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Multivariate count data regression models with individual panel data from an on-site sample


  • Egan, Kevin
  • Herriges, Joseph


The purpose of this paper is to consider the problem of controlling for on-site sampling in the context of a system (or panel) of demand equations. Specifically, in the context of recreation demand, we are concerned with the situation in which survey respondents are asked to provide information not only about the actual trips to a specific site (observed behavior), but also their anticipated trips (either under current conditions or given price and quality changes). A Multivariate Poisson-log normal (MPLN) model and a seemingly unrelated negative binomial (SUNB) model are used to jointly model the observed and contingent behavior data and to correct for on-site sampling.
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  • Egan, Kevin & Herriges, Joseph, 2006. "Multivariate count data regression models with individual panel data from an on-site sample," Journal of Environmental Economics and Management, Elsevier, vol. 52(2), pages 567-581, September.
  • Handle: RePEc:eee:jeeman:v:52:y:2006:i:2:p:567-581

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    References listed on IDEAS

    1. Englin, Jeffrey & Shonkwiler, J S, 1995. "Estimating Social Welfare Using Count Data Models: An Application to Long-Run Recreation Demand under Conditions of Endogenous Stratification and Truncation," The Review of Economics and Statistics, MIT Press, vol. 77(1), pages 104-112, February.
    2. Murat K. Munkin & Pravin K. Trivedi, 1999. "Simulated maximum likelihood estimation of multivariate mixed-Poisson regression models, with application," Econometrics Journal, Royal Economic Society, vol. 2(1), pages 29-48.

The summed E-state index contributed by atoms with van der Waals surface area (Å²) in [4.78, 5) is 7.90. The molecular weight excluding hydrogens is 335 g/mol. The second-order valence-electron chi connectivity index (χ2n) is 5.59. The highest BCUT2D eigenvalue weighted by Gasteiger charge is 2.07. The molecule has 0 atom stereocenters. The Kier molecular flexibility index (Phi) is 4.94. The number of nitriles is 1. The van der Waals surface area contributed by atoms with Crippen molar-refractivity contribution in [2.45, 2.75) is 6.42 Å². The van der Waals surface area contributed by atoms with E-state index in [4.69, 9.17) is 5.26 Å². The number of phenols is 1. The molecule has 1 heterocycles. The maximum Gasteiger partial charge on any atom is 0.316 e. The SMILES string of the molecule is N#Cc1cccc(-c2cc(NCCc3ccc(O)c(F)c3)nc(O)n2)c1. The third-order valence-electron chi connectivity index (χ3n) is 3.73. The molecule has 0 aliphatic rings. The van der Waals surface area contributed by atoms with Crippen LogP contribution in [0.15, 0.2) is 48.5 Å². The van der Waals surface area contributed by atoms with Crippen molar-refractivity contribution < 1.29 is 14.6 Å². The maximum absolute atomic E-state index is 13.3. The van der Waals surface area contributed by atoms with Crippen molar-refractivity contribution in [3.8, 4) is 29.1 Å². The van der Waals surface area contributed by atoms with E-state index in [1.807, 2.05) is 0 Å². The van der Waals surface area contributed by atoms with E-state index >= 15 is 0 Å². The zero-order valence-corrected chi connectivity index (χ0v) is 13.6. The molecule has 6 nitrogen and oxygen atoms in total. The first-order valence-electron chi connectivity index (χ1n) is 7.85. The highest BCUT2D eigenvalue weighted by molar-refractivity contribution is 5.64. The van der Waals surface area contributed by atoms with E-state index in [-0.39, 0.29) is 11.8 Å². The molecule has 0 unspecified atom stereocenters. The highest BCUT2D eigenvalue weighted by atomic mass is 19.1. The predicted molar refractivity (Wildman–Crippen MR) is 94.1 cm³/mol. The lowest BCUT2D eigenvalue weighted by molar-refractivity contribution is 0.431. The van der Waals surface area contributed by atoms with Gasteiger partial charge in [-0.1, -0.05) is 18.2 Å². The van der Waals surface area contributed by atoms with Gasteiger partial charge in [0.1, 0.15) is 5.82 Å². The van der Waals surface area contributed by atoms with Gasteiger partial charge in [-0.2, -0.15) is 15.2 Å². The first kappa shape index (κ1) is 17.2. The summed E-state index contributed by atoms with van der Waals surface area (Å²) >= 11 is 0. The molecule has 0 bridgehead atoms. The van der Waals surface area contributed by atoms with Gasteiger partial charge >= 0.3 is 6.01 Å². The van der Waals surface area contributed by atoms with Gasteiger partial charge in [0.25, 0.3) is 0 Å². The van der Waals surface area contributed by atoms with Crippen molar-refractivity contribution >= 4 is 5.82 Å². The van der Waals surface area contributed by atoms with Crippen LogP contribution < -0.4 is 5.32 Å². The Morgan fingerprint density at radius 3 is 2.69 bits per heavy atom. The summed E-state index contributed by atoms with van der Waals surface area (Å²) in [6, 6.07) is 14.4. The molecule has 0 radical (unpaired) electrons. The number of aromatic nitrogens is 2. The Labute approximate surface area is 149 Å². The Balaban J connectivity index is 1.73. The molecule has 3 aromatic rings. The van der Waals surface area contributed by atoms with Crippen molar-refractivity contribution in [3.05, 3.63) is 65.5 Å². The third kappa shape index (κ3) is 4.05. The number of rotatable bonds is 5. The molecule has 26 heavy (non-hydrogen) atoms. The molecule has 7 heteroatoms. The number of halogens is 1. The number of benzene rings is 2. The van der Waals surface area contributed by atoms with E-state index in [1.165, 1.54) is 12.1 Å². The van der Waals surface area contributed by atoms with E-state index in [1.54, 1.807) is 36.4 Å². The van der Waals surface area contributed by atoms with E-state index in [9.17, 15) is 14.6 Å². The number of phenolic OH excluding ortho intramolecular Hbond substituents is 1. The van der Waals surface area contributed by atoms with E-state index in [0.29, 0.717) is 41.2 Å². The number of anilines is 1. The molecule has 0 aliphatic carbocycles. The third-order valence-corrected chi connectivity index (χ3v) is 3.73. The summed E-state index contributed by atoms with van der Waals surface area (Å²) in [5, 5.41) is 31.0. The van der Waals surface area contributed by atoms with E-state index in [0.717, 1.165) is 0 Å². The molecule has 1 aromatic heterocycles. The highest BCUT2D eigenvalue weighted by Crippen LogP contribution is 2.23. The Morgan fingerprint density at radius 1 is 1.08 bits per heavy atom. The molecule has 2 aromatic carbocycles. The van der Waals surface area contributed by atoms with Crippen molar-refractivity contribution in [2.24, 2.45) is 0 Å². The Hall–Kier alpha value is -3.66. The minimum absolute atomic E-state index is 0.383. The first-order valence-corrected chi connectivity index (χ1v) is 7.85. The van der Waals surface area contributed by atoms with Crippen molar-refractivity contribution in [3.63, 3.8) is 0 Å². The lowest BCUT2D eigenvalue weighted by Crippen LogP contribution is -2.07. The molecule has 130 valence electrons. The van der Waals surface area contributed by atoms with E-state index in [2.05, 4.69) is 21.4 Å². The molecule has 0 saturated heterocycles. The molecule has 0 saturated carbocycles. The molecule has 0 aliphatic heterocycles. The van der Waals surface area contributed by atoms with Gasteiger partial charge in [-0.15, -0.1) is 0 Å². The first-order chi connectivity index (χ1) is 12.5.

3. Christopher D. Azevedo & Joseph A. Herriges & Catherine L. Kling, 2003. "Combining Revealed and Stated Preferences: Consistency Tests and Their Interpretations," American Journal of Agricultural Economics, Agricultural and Applied Economics Association, vol. 85(3), pages 525-537.
    4. Klaus Moeltner & J. Scott Shonkwiler, 2005. "Correcting for On-Site Sampling in Random Utility Models," American Journal of Agricultural Economics, Agricultural and Applied Economics Association, vol. 87(2), pages 327-339.
    5. Laitila, Thomas, 1999. "Estimation of combined site-choice and trip-frequency models of recreational demand using choice-based and on-site samples," Economics Letters, Elsevier, vol. 64(1), pages 17-23, July.
    6. Jeffrey Englin & Trudy Cameron, 1996. "Augmenting travel cost models with contingent behavior data," Environmental & Resource Economics, Springer;European Association of Environmental and Resource Economists, vol. 7(2), pages 133-147, March.
    7. W. Douglass Shaw, 2002. "Testing the Validity of Contingent Behavior Trip Responses," American Journal of Agricultural Economics, Agricultural and Applied Economics Association, vol. 84(2), pages 401-414.
    8. Grogger, J T & Carson, Richard T, 1991. "Models for Truncated Counts," Journal of Applied Econometrics, John Wiley & Sons, Ltd., vol. 6(3), pages 225-238, July-Sept.
    9. Shaw, Daigee, 1988. "On-site samples' regression : Problems of non-negative integers, truncation, and endogenous stratification," Journal of Econometrics, Elsevier, vol. 37(2), pages 211-223, February.
    10. Whitehead, John C. & Haab, Timothy C. & Huang, Ju-Chin, 2000. "Measuring recreation benefits of quality improvements with revealed and stated behavior data," Resource and Energy Economics, Elsevier, vol. 22(4), pages 339-354, October.
    11. Hess, Stephane & Train, Kenneth E. & Polak, John W., 2006. "On the use of a Modified Latin Hypercube Sampling (MLHS) method in the estimation of a Mixed Logit Model for vehicle choice," Transportation Research Part B: Methodological, Elsevier, vol. 40(2), pages 147-163, February.
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